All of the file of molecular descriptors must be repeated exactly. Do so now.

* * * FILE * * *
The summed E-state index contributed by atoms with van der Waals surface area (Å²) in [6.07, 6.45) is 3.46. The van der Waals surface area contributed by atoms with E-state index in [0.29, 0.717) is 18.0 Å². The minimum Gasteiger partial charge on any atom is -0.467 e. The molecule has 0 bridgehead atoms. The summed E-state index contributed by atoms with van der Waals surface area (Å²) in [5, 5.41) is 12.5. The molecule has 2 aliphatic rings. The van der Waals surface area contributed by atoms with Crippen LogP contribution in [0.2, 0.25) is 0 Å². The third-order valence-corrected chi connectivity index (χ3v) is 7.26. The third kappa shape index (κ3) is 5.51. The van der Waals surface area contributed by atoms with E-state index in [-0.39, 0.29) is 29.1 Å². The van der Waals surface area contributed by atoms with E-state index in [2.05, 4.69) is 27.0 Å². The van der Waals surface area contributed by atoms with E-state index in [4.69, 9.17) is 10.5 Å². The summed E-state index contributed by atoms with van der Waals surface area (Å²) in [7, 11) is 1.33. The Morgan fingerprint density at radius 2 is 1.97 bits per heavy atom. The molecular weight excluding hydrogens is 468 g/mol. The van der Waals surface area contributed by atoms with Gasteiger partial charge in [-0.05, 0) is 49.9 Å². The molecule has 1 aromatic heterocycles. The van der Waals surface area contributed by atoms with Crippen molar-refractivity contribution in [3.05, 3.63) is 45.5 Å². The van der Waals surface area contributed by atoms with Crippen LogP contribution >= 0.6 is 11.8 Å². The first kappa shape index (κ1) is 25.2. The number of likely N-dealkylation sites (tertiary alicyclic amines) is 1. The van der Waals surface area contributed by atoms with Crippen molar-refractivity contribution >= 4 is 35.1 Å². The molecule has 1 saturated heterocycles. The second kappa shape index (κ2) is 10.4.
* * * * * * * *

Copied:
The summed E-state index contributed by atoms with van der Waals surface area (Å²) in [6.07, 6.45) is 3.46. The van der Waals surface area contributed by atoms with E-state index in [0.29, 0.717) is 18.0 Å². The minimum Gasteiger partial charge on any atom is -0.467 e. The molecule has 0 bridgehead atoms. The summed E-state index contributed by atoms with van der Waals surface area (Å²) in [5, 5.41) is 12.5. The molecule has 2 aliphatic rings. The van der Waals surface area contributed by atoms with Crippen LogP contribution in [0.2, 0.25) is 0 Å². The third-order valence-corrected chi connectivity index (χ3v) is 7.26. The third kappa shape index (κ3) is 5.51. The van der Waals surface area contributed by atoms with E-state index in [-0.39, 0.29) is 29.1 Å². The van der Waals surface area contributed by atoms with E-state index in [2.05, 4.69) is 27.0 Å². The van der Waals surface area contributed by atoms with E-state index in [4.69, 9.17) is 10.5 Å². The summed E-state index contributed by atoms with van der Waals surface area (Å²) in [7, 11) is 1.33. The Morgan fingerprint density at radius 2 is 1.97 bits per heavy atom. The molecular weight excluding hydrogens is 468 g/mol. The van der Waals surface area contributed by atoms with Gasteiger partial charge in [-0.05, 0) is 49.9 Å². The molecule has 1 aromatic heterocycles. The van der Waals surface area contributed by atoms with Crippen molar-refractivity contribution in [3.05, 3.63) is 45.5 Å². The van der Waals surface area contributed by atoms with Crippen LogP contribution >= 0.6 is 11.8 Å². The first kappa shape index (κ1) is 25.2. The number of likely N-dealkylation sites (tertiary alicyclic amines) is 1. The van der Waals surface area contributed by atoms with Crippen molar-refractivity contribution >= 4 is 35.1 Å². The molecule has 1 saturated heterocycles. The second kappa shape index (κ2) is 10.4.